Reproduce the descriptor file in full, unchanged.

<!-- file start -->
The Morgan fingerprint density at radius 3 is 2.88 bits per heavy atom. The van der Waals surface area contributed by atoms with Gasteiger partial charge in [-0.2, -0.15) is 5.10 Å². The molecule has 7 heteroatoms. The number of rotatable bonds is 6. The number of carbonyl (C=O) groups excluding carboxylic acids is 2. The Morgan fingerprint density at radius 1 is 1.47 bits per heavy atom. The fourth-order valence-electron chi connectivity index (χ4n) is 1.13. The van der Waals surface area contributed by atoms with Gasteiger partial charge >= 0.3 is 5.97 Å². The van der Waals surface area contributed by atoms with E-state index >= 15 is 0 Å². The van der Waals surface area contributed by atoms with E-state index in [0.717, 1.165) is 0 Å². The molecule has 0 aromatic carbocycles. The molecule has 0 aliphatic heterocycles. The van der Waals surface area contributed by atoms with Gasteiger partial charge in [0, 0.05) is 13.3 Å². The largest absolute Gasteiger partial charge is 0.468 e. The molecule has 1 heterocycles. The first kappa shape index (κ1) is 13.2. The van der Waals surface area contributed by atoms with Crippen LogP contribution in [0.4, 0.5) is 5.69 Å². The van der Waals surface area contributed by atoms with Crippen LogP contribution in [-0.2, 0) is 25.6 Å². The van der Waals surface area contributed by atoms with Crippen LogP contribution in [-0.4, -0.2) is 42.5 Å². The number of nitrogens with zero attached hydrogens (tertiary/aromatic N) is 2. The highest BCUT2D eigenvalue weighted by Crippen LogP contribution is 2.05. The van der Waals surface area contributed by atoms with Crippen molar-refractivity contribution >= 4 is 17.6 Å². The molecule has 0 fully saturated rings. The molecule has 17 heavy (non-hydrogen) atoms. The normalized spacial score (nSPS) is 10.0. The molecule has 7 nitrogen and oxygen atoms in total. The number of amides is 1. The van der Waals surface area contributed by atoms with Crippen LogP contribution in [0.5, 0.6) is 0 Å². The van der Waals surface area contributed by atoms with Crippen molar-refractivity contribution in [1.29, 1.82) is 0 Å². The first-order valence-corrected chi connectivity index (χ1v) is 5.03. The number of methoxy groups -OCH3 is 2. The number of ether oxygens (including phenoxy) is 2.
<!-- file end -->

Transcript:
The Morgan fingerprint density at radius 3 is 2.88 bits per heavy atom. The van der Waals surface area contributed by atoms with Gasteiger partial charge in [-0.2, -0.15) is 5.10 Å². The molecule has 7 heteroatoms. The number of rotatable bonds is 6. The number of carbonyl (C=O) groups excluding carboxylic acids is 2. The Morgan fingerprint density at radius 1 is 1.47 bits per heavy atom. The fourth-order valence-electron chi connectivity index (χ4n) is 1.13. The van der Waals surface area contributed by atoms with Gasteiger partial charge >= 0.3 is 5.97 Å². The van der Waals surface area contributed by atoms with E-state index >= 15 is 0 Å². The van der Waals surface area contributed by atoms with E-state index in [0.717, 1.165) is 0 Å². The molecule has 0 aromatic carbocycles. The molecule has 0 aliphatic heterocycles. The van der Waals surface area contributed by atoms with Gasteiger partial charge in [0, 0.05) is 13.3 Å². The largest absolute Gasteiger partial charge is 0.468 e. The molecule has 1 heterocycles. The first kappa shape index (κ1) is 13.2. The van der Waals surface area contributed by atoms with Crippen LogP contribution in [0.4, 0.5) is 5.69 Å². The van der Waals surface area contributed by atoms with Crippen LogP contribution in [-0.2, 0) is 25.6 Å². The van der Waals surface area contributed by atoms with Crippen LogP contribution in [-0.4, -0.2) is 42.5 Å². The number of nitrogens with zero attached hydrogens (tertiary/aromatic N) is 2. The highest BCUT2D eigenvalue weighted by Crippen LogP contribution is 2.05. The van der Waals surface area contributed by atoms with Crippen molar-refractivity contribution >= 4 is 17.6 Å². The molecule has 0 fully saturated rings. The molecule has 17 heavy (non-hydrogen) atoms. The normalized spacial score (nSPS) is 10.0. The molecule has 7 nitrogen and oxygen atoms in total. The number of amides is 1. The van der Waals surface area contributed by atoms with Crippen LogP contribution in [0.5, 0.6) is 0 Å². The van der Waals surface area contributed by atoms with Crippen molar-refractivity contribution in [1.29, 1.82) is 0 Å². The first-order valence-corrected chi connectivity index (χ1v) is 5.03. The number of methoxy groups -OCH3 is 2. The number of ether oxygens (including phenoxy) is 2.